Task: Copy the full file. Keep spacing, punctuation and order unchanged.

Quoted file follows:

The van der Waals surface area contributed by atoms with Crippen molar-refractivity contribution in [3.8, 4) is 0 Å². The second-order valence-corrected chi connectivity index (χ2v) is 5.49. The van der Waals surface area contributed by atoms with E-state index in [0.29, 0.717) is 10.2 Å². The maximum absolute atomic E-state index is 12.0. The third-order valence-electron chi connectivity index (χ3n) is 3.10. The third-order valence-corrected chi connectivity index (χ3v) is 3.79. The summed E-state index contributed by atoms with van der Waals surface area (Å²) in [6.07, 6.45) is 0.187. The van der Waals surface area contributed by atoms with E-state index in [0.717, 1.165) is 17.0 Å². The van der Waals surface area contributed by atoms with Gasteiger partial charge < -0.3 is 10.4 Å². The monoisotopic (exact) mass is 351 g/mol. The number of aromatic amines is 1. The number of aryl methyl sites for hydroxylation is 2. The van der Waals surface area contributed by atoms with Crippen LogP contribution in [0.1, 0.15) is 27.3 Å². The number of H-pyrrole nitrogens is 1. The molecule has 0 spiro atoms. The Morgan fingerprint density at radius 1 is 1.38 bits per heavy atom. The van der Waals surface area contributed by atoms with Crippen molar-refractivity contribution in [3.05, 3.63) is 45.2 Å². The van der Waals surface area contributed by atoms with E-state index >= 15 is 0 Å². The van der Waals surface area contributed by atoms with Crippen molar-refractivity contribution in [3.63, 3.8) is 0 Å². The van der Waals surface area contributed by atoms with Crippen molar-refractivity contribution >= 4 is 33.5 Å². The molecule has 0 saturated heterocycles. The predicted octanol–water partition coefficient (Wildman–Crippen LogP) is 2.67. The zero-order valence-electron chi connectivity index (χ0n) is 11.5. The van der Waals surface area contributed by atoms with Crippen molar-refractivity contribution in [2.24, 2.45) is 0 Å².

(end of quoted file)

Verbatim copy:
The van der Waals surface area contributed by atoms with Crippen molar-refractivity contribution in [3.8, 4) is 0 Å². The second-order valence-corrected chi connectivity index (χ2v) is 5.49. The van der Waals surface area contributed by atoms with E-state index in [0.29, 0.717) is 10.2 Å². The maximum absolute atomic E-state index is 12.0. The third-order valence-electron chi connectivity index (χ3n) is 3.10. The third-order valence-corrected chi connectivity index (χ3v) is 3.79. The summed E-state index contributed by atoms with van der Waals surface area (Å²) in [6.07, 6.45) is 0.187. The van der Waals surface area contributed by atoms with E-state index in [0.717, 1.165) is 17.0 Å². The van der Waals surface area contributed by atoms with Gasteiger partial charge < -0.3 is 10.4 Å². The monoisotopic (exact) mass is 351 g/mol. The number of aromatic amines is 1. The number of aryl methyl sites for hydroxylation is 2. The van der Waals surface area contributed by atoms with Crippen LogP contribution in [0.1, 0.15) is 27.3 Å². The number of H-pyrrole nitrogens is 1. The molecule has 0 spiro atoms. The Morgan fingerprint density at radius 1 is 1.38 bits per heavy atom. The van der Waals surface area contributed by atoms with Crippen molar-refractivity contribution in [3.05, 3.63) is 45.2 Å². The van der Waals surface area contributed by atoms with E-state index >= 15 is 0 Å². The van der Waals surface area contributed by atoms with Crippen molar-refractivity contribution in [3.63, 3.8) is 0 Å². The van der Waals surface area contributed by atoms with Crippen molar-refractivity contribution >= 4 is 33.5 Å². The molecule has 0 saturated heterocycles. The predicted octanol–water partition coefficient (Wildman–Crippen LogP) is 2.67. The zero-order valence-electron chi connectivity index (χ0n) is 11.5. The van der Waals surface area contributed by atoms with Crippen molar-refractivity contribution in [2.24, 2.45) is 0 Å².